Last Tuesday, I had the opportunity to visit the picketing writers down in the New York’s financial district. I started chatting with Rob Kutner , an Emmy-winning writer for The Daily Show. We talked about the strike and how it was affecting him and his colleagues. During our conversation, one of the points he was most interested in getting across was the role that TV fans could have in bringing about an end to the strike. To that end, Rob was kind enough to agree to be interviewed for Cinema Blend. This is part one of our two-part interview that took place on November 15, in which we talk about the events that led up to the strike, Picketing with the Stars (the next big reality show), what fans can do to help, and…er, NAMBLA.



Obviously talks went on for quite a while before the strike. Toward the end, say the last couple of weeks before you guys went on strike, what did you and your fellow writers think? Did you think that you would be able to come to a resolution?

We didn’t think it was gonna happen. We thought it was going to be brinksmanship. We thought there was a big bluffing game going on, because a traditional management/labor tactic is to get as close to a strike as possible and not have one, if that makes sense?

Yeah, yeah. Absolutely.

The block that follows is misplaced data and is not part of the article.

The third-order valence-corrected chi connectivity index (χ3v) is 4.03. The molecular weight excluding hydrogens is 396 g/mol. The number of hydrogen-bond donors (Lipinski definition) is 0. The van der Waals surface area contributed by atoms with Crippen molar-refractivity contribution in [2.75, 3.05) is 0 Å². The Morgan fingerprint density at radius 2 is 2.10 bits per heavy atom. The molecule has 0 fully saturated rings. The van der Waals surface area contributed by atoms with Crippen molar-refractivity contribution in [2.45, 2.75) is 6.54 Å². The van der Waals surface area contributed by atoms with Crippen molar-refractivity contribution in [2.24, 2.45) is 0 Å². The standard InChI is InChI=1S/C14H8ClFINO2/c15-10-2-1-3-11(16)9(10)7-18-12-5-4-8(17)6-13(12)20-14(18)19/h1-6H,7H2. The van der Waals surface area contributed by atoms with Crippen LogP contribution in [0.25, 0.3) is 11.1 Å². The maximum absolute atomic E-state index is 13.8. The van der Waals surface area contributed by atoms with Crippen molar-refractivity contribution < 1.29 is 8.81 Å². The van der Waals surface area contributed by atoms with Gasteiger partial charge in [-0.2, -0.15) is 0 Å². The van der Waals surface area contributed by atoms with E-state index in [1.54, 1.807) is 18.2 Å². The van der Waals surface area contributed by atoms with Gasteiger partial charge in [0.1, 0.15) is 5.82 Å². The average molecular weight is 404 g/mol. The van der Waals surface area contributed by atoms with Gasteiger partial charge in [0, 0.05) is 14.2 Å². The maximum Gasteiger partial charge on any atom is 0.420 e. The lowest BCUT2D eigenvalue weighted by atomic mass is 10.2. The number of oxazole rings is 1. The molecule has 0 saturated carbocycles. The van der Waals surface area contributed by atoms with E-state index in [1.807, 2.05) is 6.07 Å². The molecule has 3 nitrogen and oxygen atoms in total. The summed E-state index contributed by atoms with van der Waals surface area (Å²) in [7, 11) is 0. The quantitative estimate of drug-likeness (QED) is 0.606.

They kind of want to squeeze the other side as much as they can, but pull back from the brink; and that’s the play we thought was going to happen. But basically we thought it was a lot of tough talk and then we’d finally hammer out a deal at the 11th hour. There was a lot of talk like that.

So up until say, the night of the 4th, were you optimistic?

I think we were all sort of thinking it could go either way. I think we were, but as it was getting closer to [the deadline] we were getting less optimistic, and then when we heard what happened…I’d like to set the record straight on something if I could, about what did happen at the end of Sunday

Yeah, please.

And I’m basing this on Nikki Finke’s reporting. I think people seem to think that she’s sort of the reporter who has the most inside scoop on this stuff. She reported, and this is what the guild told us at the membership meeting last week, that the guild was sort of told informally, through backchannels that if they took the DVD demand off the table then the networks would come with some sort of offer on new media…and only one of those things happened. The guild changed a lot of its proposals on Sunday and was offering different versions of it and then they did take the DVD thing off the table and then, according to them, the studios didn’t make a new media offer.

Right, so it was kind of just a “run out the clock” situation.

Yeah, that’s what it seems like. They felt like they were played and that basically the AMPTP [(Alliance of Motion Picture and Television Producers)] was trying to see how far the guild would bend, but they weren’t planning on trying to close the deal.

So given that, and given the fact that toward the end the AMPTP was playing a waiting game and wasn’t looking for a deal, what do you think it would take for talks to resume?